Natural Gas Severance Taxes
Governor Rendell has proposed a severance tax on natural gas extraction. If passed, natural gas will be the only energy source whose extraction is taxed in Pennsylvania. House Bill 1489 would impose a severance tax of 5% on the value of natural gas, plus $.047 per thousand cubic feet, with an exemption for marginal wells producing less than 60,000 cubic feet per day. This proposal would send almost 90% of the revenue to the state General Fund. The latest proposal, H.B 325, would impose a tax of 8%, plus $.07 per thousand cubic feet-sending 80% of the revenue to the General Fund.
Advocates for the tax claim that it is designed to resemble West Virginia's severance tax and would not discourage in-state drilling. Yet, West Virginia has seen a 20% increase in drilling activity in the last 10 years, while Pennsylvania, with no severance tax, has seen a 400% increase during the same period. Since, the beginning of 2009, West Virginia has added two additional drilling rigs, while Pennsylvania has added 56.33.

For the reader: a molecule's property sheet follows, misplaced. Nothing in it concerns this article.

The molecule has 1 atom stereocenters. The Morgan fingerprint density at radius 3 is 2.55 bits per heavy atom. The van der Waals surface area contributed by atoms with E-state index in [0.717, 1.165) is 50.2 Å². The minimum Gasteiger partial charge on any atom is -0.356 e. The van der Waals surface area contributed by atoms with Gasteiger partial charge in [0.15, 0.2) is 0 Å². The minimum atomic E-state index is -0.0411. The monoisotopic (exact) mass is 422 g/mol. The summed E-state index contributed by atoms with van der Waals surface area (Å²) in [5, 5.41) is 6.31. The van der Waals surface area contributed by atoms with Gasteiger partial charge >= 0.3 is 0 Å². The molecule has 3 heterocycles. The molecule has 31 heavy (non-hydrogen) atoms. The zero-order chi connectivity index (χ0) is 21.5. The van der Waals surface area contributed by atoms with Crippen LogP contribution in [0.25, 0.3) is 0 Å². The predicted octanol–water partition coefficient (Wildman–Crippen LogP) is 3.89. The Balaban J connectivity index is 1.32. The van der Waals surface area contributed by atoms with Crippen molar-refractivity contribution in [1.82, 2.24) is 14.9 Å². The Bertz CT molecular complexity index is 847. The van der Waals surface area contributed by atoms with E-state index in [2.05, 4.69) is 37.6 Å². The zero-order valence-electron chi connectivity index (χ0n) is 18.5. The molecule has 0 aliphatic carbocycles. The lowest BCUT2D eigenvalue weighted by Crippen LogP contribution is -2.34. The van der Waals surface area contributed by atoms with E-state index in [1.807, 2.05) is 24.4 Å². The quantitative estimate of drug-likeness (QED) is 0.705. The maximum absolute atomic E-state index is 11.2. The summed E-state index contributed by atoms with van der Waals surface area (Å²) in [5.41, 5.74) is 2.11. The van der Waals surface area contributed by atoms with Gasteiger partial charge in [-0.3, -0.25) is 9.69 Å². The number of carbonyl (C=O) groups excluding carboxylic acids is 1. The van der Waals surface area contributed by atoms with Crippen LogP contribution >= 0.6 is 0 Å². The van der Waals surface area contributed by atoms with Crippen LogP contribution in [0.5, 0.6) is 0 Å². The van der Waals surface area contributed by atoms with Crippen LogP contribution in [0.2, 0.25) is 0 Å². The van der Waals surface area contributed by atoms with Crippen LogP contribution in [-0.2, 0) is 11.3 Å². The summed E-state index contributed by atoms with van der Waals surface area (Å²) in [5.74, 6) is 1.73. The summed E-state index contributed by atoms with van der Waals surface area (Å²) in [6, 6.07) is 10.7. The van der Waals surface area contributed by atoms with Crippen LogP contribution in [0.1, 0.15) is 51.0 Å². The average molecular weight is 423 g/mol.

Politicians argue Pennsylvania is the only major gas-producing state not to impose this type of tax, and therefore should have one. This statement neglects important economic facts. First, no other industry in the state pays an excise tax to "sever" natural resources. The majority of other states that have a severance tax on natural gas also tax the extraction of stone, salt, timber, oil, etc. Second, states with a natural gas tax often delay implementation, offer tax exemptions or credits, or discount the tax in hard-to-drill areas to encourage drilling. Texas and Arkansas reduced their severance tax for high-cost gas wells by nearly 80%.
Pennsylvania's Marcellus Shale is an unconventional energy source and requires additional effort and cost to extract the natural gas. Therefore, it is more accurate to compare taxation in states with comparable shale formations. Such states often offer a moratorium on any sort of severance tax until the industry recovers its investment and becomes profitable.